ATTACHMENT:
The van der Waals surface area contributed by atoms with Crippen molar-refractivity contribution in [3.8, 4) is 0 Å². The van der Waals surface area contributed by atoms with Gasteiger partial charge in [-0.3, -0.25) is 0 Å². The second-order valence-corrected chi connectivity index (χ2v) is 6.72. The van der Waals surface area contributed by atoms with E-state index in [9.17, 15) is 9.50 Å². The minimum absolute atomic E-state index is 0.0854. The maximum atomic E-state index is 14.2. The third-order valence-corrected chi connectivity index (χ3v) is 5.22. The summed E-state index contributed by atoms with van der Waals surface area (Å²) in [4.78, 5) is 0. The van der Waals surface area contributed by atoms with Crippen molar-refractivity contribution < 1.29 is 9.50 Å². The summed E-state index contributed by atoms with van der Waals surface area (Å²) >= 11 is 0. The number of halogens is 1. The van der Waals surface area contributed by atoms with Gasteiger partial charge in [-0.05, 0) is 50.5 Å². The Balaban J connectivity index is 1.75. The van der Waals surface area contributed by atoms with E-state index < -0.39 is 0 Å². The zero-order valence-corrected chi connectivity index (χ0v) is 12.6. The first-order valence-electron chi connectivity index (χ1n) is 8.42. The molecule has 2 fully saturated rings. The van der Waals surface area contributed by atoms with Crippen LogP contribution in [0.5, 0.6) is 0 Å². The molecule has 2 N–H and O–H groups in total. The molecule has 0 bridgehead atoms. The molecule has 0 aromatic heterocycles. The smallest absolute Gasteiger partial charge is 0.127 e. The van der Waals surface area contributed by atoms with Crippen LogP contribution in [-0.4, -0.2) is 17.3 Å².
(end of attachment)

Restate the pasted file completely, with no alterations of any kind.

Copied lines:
The van der Waals surface area contributed by atoms with Crippen molar-refractivity contribution in [3.8, 4) is 0 Å². The van der Waals surface area contributed by atoms with Gasteiger partial charge in [-0.3, -0.25) is 0 Å². The second-order valence-corrected chi connectivity index (χ2v) is 6.72. The van der Waals surface area contributed by atoms with E-state index in [9.17, 15) is 9.50 Å². The minimum absolute atomic E-state index is 0.0854. The maximum atomic E-state index is 14.2. The third-order valence-corrected chi connectivity index (χ3v) is 5.22. The summed E-state index contributed by atoms with van der Waals surface area (Å²) in [4.78, 5) is 0. The van der Waals surface area contributed by atoms with Crippen molar-refractivity contribution < 1.29 is 9.50 Å². The summed E-state index contributed by atoms with van der Waals surface area (Å²) >= 11 is 0. The number of halogens is 1. The van der Waals surface area contributed by atoms with Gasteiger partial charge in [-0.05, 0) is 50.5 Å². The Balaban J connectivity index is 1.75. The van der Waals surface area contributed by atoms with E-state index < -0.39 is 0 Å². The zero-order valence-corrected chi connectivity index (χ0v) is 12.6. The first-order valence-electron chi connectivity index (χ1n) is 8.42. The molecule has 2 fully saturated rings. The van der Waals surface area contributed by atoms with Crippen LogP contribution in [0.5, 0.6) is 0 Å². The molecule has 2 N–H and O–H groups in total. The molecule has 0 bridgehead atoms. The molecule has 0 aromatic heterocycles. The smallest absolute Gasteiger partial charge is 0.127 e. The van der Waals surface area contributed by atoms with Crippen LogP contribution in [-0.4, -0.2) is 17.3 Å².